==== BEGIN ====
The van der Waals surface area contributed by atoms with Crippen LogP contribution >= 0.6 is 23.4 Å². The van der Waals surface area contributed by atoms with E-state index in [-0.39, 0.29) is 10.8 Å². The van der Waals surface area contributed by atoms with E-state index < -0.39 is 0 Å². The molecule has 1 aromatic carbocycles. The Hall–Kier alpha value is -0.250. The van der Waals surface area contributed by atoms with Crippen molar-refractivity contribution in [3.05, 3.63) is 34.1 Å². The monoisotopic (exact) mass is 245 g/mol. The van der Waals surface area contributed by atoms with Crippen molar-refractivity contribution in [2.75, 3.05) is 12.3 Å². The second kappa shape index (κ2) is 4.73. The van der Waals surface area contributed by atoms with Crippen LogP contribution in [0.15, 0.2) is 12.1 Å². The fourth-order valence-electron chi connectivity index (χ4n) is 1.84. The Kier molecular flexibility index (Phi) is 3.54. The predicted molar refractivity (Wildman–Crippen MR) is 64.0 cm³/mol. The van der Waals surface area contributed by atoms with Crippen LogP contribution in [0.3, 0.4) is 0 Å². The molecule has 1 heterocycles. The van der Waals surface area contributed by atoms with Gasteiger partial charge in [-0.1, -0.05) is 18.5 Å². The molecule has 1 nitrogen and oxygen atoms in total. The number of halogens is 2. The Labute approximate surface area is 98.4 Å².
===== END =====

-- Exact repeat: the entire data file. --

The van der Waals surface area contributed by atoms with Crippen LogP contribution >= 0.6 is 23.4 Å². The van der Waals surface area contributed by atoms with E-state index in [-0.39, 0.29) is 10.8 Å². The van der Waals surface area contributed by atoms with E-state index < -0.39 is 0 Å². The molecule has 1 aromatic carbocycles. The Hall–Kier alpha value is -0.250. The van der Waals surface area contributed by atoms with Crippen molar-refractivity contribution in [3.05, 3.63) is 34.1 Å². The monoisotopic (exact) mass is 245 g/mol. The van der Waals surface area contributed by atoms with Crippen molar-refractivity contribution in [2.75, 3.05) is 12.3 Å². The second kappa shape index (κ2) is 4.73. The van der Waals surface area contributed by atoms with Crippen LogP contribution in [0.15, 0.2) is 12.1 Å². The fourth-order valence-electron chi connectivity index (χ4n) is 1.84. The Kier molecular flexibility index (Phi) is 3.54. The predicted molar refractivity (Wildman–Crippen MR) is 64.0 cm³/mol. The van der Waals surface area contributed by atoms with Crippen LogP contribution in [0.3, 0.4) is 0 Å². The molecule has 1 heterocycles. The van der Waals surface area contributed by atoms with Gasteiger partial charge in [-0.1, -0.05) is 18.5 Å². The molecule has 1 nitrogen and oxygen atoms in total. The number of halogens is 2. The Labute approximate surface area is 98.4 Å².